Sexual Health Surveillance: Homosexuality Investigations and HIV/AIDS in the US Military, 1981-93

Friday, January 5, 2018: 2:10 PM
Thurgood Marshall East (Marriott Wardman Park)
Natalie Shibley, University of Pennsylvania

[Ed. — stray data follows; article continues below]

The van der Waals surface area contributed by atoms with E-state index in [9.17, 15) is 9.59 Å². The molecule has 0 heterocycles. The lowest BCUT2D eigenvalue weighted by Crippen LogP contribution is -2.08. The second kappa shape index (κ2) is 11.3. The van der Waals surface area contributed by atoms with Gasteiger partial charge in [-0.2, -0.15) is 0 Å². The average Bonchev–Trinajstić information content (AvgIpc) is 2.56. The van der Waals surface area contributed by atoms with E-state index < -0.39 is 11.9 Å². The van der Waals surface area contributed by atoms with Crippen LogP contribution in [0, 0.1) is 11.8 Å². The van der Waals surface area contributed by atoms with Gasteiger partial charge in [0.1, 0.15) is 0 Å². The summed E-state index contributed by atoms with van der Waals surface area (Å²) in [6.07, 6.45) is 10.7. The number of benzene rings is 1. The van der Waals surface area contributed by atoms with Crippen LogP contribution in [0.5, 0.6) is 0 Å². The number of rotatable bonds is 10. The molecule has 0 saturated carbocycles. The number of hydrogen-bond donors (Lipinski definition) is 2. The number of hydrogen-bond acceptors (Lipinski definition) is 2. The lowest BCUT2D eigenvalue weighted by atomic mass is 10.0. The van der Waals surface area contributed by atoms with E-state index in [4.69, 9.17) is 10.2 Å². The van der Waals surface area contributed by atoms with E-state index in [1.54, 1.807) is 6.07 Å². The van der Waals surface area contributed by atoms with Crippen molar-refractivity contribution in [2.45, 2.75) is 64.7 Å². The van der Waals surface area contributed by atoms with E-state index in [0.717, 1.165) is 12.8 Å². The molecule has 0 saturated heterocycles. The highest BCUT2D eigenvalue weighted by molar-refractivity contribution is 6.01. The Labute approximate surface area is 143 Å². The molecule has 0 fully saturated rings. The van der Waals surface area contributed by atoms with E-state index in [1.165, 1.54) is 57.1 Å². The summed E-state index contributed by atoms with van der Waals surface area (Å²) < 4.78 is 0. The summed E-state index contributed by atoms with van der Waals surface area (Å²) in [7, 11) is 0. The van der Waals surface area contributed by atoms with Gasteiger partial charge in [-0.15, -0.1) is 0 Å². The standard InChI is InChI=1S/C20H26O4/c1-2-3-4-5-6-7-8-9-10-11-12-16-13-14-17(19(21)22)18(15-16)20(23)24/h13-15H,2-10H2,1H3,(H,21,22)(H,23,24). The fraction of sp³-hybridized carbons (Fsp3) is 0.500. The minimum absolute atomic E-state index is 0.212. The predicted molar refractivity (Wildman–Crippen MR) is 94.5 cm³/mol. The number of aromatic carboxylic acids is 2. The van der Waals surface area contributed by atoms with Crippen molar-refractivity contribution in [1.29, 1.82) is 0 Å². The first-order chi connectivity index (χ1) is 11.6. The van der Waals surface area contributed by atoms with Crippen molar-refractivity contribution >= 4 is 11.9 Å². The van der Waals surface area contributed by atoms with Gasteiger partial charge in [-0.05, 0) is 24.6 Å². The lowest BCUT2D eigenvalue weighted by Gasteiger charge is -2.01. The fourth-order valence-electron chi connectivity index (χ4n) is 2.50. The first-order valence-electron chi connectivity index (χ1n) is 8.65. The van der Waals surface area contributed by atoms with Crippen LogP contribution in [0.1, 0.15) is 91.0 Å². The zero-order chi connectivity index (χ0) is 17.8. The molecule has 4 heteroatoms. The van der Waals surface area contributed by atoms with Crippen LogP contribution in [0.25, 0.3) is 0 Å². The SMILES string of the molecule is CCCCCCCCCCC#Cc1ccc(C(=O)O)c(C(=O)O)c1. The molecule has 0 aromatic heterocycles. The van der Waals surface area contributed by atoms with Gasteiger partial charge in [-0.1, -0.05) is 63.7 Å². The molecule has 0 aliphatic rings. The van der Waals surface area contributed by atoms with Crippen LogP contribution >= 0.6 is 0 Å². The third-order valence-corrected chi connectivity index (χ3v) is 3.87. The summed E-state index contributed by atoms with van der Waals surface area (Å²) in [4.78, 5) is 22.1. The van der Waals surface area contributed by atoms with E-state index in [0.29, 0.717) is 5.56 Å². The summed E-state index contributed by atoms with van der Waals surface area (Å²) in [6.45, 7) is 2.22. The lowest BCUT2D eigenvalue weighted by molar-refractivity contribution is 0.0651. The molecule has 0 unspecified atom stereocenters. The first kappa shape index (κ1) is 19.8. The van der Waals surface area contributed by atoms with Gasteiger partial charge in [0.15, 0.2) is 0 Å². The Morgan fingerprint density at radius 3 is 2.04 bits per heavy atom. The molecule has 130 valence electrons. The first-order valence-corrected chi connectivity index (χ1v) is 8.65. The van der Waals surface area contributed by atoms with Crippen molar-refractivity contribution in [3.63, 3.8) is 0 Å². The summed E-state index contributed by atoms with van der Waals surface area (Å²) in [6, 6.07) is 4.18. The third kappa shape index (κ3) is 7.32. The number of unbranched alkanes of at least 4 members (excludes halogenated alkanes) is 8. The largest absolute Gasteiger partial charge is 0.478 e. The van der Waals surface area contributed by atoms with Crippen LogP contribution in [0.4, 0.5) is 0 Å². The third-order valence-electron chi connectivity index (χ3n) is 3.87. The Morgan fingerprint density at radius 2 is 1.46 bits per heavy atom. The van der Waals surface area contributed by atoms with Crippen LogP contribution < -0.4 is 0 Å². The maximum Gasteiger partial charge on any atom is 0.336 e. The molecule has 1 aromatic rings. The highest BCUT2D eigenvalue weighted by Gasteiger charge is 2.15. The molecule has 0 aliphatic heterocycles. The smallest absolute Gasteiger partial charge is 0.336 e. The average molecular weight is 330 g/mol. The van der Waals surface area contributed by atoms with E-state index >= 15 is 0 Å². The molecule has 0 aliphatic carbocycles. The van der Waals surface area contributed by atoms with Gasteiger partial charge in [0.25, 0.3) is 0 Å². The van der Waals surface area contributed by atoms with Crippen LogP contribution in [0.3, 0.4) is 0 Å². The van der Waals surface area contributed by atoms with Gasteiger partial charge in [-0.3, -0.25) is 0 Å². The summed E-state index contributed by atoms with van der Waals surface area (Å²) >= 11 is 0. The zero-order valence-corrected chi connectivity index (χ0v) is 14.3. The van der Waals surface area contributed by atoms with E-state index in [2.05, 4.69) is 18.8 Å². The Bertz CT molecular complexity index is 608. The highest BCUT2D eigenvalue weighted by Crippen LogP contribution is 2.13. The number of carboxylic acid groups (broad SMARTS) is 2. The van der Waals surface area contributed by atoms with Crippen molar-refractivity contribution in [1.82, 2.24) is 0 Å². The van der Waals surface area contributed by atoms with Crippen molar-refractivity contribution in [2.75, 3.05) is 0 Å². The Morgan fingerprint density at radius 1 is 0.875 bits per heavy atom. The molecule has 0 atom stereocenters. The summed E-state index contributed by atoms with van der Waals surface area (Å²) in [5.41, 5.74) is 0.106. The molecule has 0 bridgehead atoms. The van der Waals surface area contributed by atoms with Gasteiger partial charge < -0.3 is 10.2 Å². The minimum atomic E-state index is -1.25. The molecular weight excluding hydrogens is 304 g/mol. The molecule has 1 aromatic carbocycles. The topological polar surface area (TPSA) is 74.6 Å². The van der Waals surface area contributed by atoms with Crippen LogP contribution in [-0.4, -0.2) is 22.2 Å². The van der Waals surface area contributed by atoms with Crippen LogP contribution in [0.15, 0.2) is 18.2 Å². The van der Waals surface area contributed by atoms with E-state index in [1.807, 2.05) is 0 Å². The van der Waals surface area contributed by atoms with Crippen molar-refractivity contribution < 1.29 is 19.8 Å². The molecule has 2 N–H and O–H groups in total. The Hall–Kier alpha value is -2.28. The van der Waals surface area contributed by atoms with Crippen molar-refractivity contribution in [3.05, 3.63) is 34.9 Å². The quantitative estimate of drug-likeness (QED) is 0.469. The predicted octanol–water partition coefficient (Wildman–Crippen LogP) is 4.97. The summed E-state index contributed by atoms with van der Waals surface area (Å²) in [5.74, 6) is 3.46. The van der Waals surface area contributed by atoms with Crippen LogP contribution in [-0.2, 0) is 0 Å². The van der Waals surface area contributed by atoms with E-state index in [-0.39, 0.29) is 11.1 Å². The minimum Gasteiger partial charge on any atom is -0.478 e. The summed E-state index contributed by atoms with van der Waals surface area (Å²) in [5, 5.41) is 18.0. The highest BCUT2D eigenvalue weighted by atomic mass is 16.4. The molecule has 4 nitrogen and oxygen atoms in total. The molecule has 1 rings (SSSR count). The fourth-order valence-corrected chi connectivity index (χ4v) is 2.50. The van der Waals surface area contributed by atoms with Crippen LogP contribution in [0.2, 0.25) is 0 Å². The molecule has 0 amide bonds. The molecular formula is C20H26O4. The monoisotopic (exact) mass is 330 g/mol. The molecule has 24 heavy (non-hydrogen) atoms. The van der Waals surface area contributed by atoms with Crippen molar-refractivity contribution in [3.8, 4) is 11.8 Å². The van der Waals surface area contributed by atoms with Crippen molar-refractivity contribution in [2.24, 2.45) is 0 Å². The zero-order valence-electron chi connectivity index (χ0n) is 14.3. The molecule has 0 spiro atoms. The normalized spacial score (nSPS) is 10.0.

This paper examines parallels and intersections between sexually transmitted disease prevention practices and homosexuality investigations in the United States military, focusing especially on the military response to the HIV/AIDS epidemic of the 1980s and early 1990s. I show how the military’s history of treating homosexuality as though it were itself a potentially contagious illness affected HIV/AIDS treatment and prevention. I argue that the armed forces employed a version of contact tracing, common for limiting the spread of STDs, in their investigations of individuals suspected of homosexuality and that medical and criminal surveillance methodologies overlapped in both STD prevention policy and anti-homosexuality policy. Additionally, the paper discusses the earliest courts-martial of service members for allegedly having unprotected sex without notifying partners of their HIV status and situates these cases within the contexts of military health care and military justice. The paper uses statistical data, military memos and correspondence, court records, administrative discharge board records, and press sources.
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